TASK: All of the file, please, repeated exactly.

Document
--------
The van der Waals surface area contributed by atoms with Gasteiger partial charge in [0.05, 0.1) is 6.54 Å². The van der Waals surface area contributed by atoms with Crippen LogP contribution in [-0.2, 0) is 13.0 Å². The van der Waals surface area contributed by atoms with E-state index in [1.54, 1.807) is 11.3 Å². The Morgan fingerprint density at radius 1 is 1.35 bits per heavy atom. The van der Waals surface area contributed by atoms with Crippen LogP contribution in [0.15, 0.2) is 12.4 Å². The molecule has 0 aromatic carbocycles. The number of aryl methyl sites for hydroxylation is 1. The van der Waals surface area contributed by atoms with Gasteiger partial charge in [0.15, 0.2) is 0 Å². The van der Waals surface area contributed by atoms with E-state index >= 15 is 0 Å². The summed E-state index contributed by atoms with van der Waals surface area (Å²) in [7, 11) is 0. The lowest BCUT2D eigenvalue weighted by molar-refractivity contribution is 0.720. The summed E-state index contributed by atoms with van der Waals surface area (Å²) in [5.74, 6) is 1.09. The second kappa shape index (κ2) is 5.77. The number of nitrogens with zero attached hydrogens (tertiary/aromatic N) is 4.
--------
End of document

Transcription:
The van der Waals surface area contributed by atoms with Gasteiger partial charge in [0.05, 0.1) is 6.54 Å². The van der Waals surface area contributed by atoms with Crippen LogP contribution in [-0.2, 0) is 13.0 Å². The van der Waals surface area contributed by atoms with E-state index in [1.54, 1.807) is 11.3 Å². The Morgan fingerprint density at radius 1 is 1.35 bits per heavy atom. The van der Waals surface area contributed by atoms with Crippen LogP contribution in [0.15, 0.2) is 12.4 Å². The molecule has 0 aromatic carbocycles. The number of aryl methyl sites for hydroxylation is 1. The van der Waals surface area contributed by atoms with Gasteiger partial charge in [0.15, 0.2) is 0 Å². The van der Waals surface area contributed by atoms with E-state index >= 15 is 0 Å². The summed E-state index contributed by atoms with van der Waals surface area (Å²) in [7, 11) is 0. The lowest BCUT2D eigenvalue weighted by molar-refractivity contribution is 0.720. The summed E-state index contributed by atoms with van der Waals surface area (Å²) in [5.74, 6) is 1.09. The second kappa shape index (κ2) is 5.77. The number of nitrogens with zero attached hydrogens (tertiary/aromatic N) is 4.